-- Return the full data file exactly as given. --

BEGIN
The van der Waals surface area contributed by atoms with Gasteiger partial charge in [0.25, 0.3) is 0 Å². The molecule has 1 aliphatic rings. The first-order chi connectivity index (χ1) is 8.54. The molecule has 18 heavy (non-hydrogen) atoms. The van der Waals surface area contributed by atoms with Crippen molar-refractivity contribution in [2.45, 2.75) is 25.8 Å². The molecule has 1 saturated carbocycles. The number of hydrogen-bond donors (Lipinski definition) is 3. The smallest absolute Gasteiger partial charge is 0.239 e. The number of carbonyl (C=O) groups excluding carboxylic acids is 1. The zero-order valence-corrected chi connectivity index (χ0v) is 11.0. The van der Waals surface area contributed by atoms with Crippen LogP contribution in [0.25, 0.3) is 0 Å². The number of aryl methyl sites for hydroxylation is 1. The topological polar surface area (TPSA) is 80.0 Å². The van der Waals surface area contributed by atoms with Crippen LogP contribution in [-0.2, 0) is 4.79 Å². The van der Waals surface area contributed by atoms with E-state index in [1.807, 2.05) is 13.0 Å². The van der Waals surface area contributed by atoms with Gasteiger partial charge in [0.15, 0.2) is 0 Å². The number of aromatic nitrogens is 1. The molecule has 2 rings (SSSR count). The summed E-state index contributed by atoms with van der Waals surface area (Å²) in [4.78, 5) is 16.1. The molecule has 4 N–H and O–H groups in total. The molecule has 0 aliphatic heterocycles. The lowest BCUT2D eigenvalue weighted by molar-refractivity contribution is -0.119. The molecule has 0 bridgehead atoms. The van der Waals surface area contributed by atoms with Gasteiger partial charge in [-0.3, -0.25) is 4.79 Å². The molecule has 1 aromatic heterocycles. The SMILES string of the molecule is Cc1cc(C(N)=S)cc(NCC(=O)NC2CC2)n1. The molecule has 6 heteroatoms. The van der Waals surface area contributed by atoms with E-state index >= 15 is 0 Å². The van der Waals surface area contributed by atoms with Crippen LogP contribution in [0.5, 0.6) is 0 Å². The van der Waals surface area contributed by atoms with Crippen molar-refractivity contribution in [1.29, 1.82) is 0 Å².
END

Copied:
The van der Waals surface area contributed by atoms with Gasteiger partial charge in [0.25, 0.3) is 0 Å². The molecule has 1 aliphatic rings. The first-order chi connectivity index (χ1) is 8.54. The molecule has 18 heavy (non-hydrogen) atoms. The van der Waals surface area contributed by atoms with Crippen molar-refractivity contribution in [2.45, 2.75) is 25.8 Å². The molecule has 1 saturated carbocycles. The number of hydrogen-bond donors (Lipinski definition) is 3. The smallest absolute Gasteiger partial charge is 0.239 e. The number of carbonyl (C=O) groups excluding carboxylic acids is 1. The zero-order valence-corrected chi connectivity index (χ0v) is 11.0. The van der Waals surface area contributed by atoms with Crippen LogP contribution in [0.25, 0.3) is 0 Å². The number of aryl methyl sites for hydroxylation is 1. The topological polar surface area (TPSA) is 80.0 Å². The van der Waals surface area contributed by atoms with Crippen LogP contribution in [-0.2, 0) is 4.79 Å². The van der Waals surface area contributed by atoms with E-state index in [1.807, 2.05) is 13.0 Å². The van der Waals surface area contributed by atoms with Gasteiger partial charge in [0.15, 0.2) is 0 Å². The number of aromatic nitrogens is 1. The molecule has 2 rings (SSSR count). The summed E-state index contributed by atoms with van der Waals surface area (Å²) in [4.78, 5) is 16.1. The molecule has 4 N–H and O–H groups in total. The molecule has 0 aliphatic heterocycles. The lowest BCUT2D eigenvalue weighted by molar-refractivity contribution is -0.119. The molecule has 0 bridgehead atoms. The van der Waals surface area contributed by atoms with Gasteiger partial charge in [-0.3, -0.25) is 4.79 Å². The molecule has 1 aromatic heterocycles. The SMILES string of the molecule is Cc1cc(C(N)=S)cc(NCC(=O)NC2CC2)n1. The molecule has 6 heteroatoms. The van der Waals surface area contributed by atoms with E-state index >= 15 is 0 Å². The van der Waals surface area contributed by atoms with Crippen LogP contribution in [0.5, 0.6) is 0 Å². The van der Waals surface area contributed by atoms with Crippen molar-refractivity contribution in [1.29, 1.82) is 0 Å².